Collection of high-throughput data has become prevalent in biology. Large datasets allow the use of statistical constructs such as binning and linear regression to quantify relationships between variables and hypothesize underlying biological mechanisms based on it. We discuss several such examples in relation to single-cell data and cellular growth. In particular, we show instances where what appears to be ordinary use of these statistical methods leads to incorrect conclusions such as growth being non-exponential as opposed to exponential and vice versa. We propose that the data analysis and its interpretation should be done in the context of a generative model, if possible. In this way, the statistical methods can be validated either analytically or against synthetic data generated via the use of the model, leading to a consistent method for inferring biological mechanisms from data. On applying the validated methods of data analysis to infer cellular growth on our experimental data, we find the growth of length in E. coli to be non-exponential. Our analysis shows that in the later stages of the cell cycle the growth rate is faster than exponential.
All data generated during this study are deposited in Dataverse-:Kar, Prathitha; Tiruvadi-Krishnan, Sriram; Männik, Jaana; Männik, Jaan; Amir, Ariel, 2021, "Distinguishing different modes of growth using single-cell data", https://doi.org/10.7910/DVN/BNQUDW, Harvard Dataverse, V1
Distinguishing different modes of growth using single-cell dataHarvard Dataverse, V1.
Data from long-term growth data of Escherichia coli at a single-cell levelFigshare, doi: 10.6084/m9.figshare.c.3493548.
- Jaan Männik
- Jaan Männik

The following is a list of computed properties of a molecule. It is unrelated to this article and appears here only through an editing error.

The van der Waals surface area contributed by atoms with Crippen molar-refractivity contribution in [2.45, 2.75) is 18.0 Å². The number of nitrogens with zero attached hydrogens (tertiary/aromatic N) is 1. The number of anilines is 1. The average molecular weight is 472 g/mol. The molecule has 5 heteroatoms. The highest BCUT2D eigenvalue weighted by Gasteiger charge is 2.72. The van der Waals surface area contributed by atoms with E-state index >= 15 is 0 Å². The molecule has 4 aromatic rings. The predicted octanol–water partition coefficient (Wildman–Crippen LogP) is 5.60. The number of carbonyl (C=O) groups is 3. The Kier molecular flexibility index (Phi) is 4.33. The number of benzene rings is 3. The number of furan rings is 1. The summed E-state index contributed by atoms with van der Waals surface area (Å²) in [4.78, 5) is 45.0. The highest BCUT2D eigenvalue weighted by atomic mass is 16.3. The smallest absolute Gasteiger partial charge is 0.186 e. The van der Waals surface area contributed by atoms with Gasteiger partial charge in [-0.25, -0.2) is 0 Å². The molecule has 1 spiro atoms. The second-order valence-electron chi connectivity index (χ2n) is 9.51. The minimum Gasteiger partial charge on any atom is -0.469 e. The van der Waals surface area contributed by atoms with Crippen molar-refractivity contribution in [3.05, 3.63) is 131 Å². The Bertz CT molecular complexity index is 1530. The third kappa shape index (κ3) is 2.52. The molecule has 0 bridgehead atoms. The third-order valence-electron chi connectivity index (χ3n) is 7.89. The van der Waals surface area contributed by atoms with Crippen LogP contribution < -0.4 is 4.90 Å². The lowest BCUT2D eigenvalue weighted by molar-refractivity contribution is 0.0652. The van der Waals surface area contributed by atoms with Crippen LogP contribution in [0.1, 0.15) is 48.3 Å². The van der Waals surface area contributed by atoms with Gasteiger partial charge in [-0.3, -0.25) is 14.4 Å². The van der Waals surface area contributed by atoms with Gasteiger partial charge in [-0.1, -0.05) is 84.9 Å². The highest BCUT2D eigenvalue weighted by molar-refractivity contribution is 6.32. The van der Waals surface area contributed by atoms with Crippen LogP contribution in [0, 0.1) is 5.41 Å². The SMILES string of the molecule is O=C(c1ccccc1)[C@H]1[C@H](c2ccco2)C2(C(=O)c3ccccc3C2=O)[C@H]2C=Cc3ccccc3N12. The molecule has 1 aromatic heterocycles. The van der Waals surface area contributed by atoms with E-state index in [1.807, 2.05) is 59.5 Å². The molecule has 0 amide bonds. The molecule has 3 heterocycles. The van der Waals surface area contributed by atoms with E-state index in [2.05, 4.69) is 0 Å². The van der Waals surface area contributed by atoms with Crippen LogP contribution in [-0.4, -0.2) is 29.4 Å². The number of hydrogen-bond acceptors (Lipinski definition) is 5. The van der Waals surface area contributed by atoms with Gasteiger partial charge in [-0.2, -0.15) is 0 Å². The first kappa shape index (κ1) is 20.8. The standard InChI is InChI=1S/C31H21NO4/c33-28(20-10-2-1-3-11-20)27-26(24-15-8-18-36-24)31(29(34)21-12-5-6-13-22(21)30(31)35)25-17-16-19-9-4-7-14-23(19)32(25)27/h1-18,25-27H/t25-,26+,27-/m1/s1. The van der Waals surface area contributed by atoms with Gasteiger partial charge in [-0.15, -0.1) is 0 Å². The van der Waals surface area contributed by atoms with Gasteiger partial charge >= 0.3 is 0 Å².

- Ariel Amir
- Prathitha Kar
- Prathitha Kar
The funders had no role in study design, data collection and interpretation, or the decision to submit the work for publication.
- Gordon J Berman, Emory University, United States
© 2021, Kar et al.
This article is distributed under the terms of the Creative Commons Attribution License permitting unrestricted use and redistribution provided that the original author and source are credited.
The emergence of drug resistance in Mycobacterium tuberculosis (Mtb) is alarming and demands in-depth knowledge for timely diagnosis. We performed genome-wide association analysis using 2237 clinical strains of Mtb to identify novel genetic factors that evoke drug resistance. In addition to the known direct targets, we identified for the first time, a strong association between mutations in DNA repair genes and the multidrug-resistant phenotype. To evaluate the impact of variants identified in the clinical samples in the evolution of drug resistance, we utilized knockouts and complemented strains in Mycobacterium smegmatis and Mtb. Results show that variant mutations compromised the functions of MutY and UvrB. MutY variant showed enhanced survival compared with wild-type (Rv) when the Mtb strains were subjected to multiple rounds of ex vivo antibiotic stress. In an in vivo guinea pig infection model, the MutY variant outcompeted the wild-type strain. We show that novel variant mutations in the DNA repair genes collectively compromise their functions and contribute to better survival under antibiotic/host stress conditions.
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